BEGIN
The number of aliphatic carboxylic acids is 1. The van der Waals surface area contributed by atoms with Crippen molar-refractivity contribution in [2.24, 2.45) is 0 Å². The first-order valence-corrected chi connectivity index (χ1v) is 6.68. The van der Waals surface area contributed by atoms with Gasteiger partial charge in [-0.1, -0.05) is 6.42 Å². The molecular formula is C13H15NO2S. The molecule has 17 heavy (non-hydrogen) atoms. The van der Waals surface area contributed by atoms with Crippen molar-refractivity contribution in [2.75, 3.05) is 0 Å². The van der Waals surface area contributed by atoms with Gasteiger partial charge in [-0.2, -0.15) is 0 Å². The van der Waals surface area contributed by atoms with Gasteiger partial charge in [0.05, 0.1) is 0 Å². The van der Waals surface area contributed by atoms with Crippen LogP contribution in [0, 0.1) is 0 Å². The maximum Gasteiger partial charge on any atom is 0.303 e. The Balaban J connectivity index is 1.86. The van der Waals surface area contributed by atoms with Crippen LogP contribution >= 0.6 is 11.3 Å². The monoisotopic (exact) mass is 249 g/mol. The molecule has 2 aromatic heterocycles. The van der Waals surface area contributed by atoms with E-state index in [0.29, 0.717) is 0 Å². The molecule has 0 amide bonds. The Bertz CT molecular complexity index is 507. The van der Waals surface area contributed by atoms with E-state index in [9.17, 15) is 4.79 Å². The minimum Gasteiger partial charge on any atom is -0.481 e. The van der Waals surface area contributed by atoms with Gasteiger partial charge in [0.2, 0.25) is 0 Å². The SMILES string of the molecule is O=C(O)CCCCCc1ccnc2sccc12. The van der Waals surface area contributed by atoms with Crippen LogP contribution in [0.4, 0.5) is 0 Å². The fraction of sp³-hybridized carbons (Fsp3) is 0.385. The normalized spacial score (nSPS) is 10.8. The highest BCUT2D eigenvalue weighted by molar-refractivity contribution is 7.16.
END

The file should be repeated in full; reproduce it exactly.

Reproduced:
The number of aliphatic carboxylic acids is 1. The van der Waals surface area contributed by atoms with Crippen molar-refractivity contribution in [2.24, 2.45) is 0 Å². The first-order valence-corrected chi connectivity index (χ1v) is 6.68. The van der Waals surface area contributed by atoms with Gasteiger partial charge in [-0.1, -0.05) is 6.42 Å². The molecular formula is C13H15NO2S. The molecule has 17 heavy (non-hydrogen) atoms. The van der Waals surface area contributed by atoms with Crippen molar-refractivity contribution in [2.75, 3.05) is 0 Å². The van der Waals surface area contributed by atoms with Gasteiger partial charge in [-0.2, -0.15) is 0 Å². The van der Waals surface area contributed by atoms with Gasteiger partial charge in [0.05, 0.1) is 0 Å². The van der Waals surface area contributed by atoms with Crippen LogP contribution in [0, 0.1) is 0 Å². The maximum Gasteiger partial charge on any atom is 0.303 e. The Balaban J connectivity index is 1.86. The van der Waals surface area contributed by atoms with Crippen LogP contribution >= 0.6 is 11.3 Å². The monoisotopic (exact) mass is 249 g/mol. The molecule has 2 aromatic heterocycles. The van der Waals surface area contributed by atoms with E-state index in [0.29, 0.717) is 0 Å². The molecule has 0 amide bonds. The Bertz CT molecular complexity index is 507. The van der Waals surface area contributed by atoms with E-state index in [9.17, 15) is 4.79 Å². The minimum Gasteiger partial charge on any atom is -0.481 e. The van der Waals surface area contributed by atoms with Gasteiger partial charge in [0.2, 0.25) is 0 Å². The SMILES string of the molecule is O=C(O)CCCCCc1ccnc2sccc12. The van der Waals surface area contributed by atoms with Crippen LogP contribution in [0.4, 0.5) is 0 Å². The fraction of sp³-hybridized carbons (Fsp3) is 0.385. The normalized spacial score (nSPS) is 10.8. The highest BCUT2D eigenvalue weighted by molar-refractivity contribution is 7.16.